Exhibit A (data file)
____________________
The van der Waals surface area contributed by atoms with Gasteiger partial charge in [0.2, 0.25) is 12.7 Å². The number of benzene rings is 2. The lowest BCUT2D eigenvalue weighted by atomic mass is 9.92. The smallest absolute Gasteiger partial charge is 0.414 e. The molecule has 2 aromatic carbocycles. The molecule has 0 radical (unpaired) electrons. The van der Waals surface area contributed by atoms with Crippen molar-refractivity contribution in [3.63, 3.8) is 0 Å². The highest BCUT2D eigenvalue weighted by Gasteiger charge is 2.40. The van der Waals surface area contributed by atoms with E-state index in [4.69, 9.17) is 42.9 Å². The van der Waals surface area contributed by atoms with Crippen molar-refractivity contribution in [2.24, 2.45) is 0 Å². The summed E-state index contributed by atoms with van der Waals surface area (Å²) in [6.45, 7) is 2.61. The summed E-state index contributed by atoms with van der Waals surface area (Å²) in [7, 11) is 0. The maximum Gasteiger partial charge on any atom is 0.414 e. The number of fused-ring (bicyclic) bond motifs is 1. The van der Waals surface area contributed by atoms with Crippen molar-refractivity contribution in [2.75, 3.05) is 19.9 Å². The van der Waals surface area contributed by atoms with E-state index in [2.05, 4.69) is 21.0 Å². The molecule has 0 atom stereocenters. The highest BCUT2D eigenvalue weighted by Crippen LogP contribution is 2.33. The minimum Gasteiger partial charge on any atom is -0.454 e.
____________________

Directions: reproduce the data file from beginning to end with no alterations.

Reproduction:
The van der Waals surface area contributed by atoms with Gasteiger partial charge in [0.2, 0.25) is 12.7 Å². The number of benzene rings is 2. The lowest BCUT2D eigenvalue weighted by atomic mass is 9.92. The smallest absolute Gasteiger partial charge is 0.414 e. The molecule has 2 aromatic carbocycles. The molecule has 0 radical (unpaired) electrons. The van der Waals surface area contributed by atoms with Crippen molar-refractivity contribution in [3.63, 3.8) is 0 Å². The highest BCUT2D eigenvalue weighted by Gasteiger charge is 2.40. The van der Waals surface area contributed by atoms with E-state index in [4.69, 9.17) is 42.9 Å². The van der Waals surface area contributed by atoms with Crippen molar-refractivity contribution in [2.24, 2.45) is 0 Å². The summed E-state index contributed by atoms with van der Waals surface area (Å²) in [6.45, 7) is 2.61. The summed E-state index contributed by atoms with van der Waals surface area (Å²) in [7, 11) is 0. The maximum Gasteiger partial charge on any atom is 0.414 e. The number of fused-ring (bicyclic) bond motifs is 1. The van der Waals surface area contributed by atoms with Crippen molar-refractivity contribution in [2.75, 3.05) is 19.9 Å². The van der Waals surface area contributed by atoms with E-state index in [2.05, 4.69) is 21.0 Å². The molecule has 0 atom stereocenters. The highest BCUT2D eigenvalue weighted by Crippen LogP contribution is 2.33. The minimum Gasteiger partial charge on any atom is -0.454 e.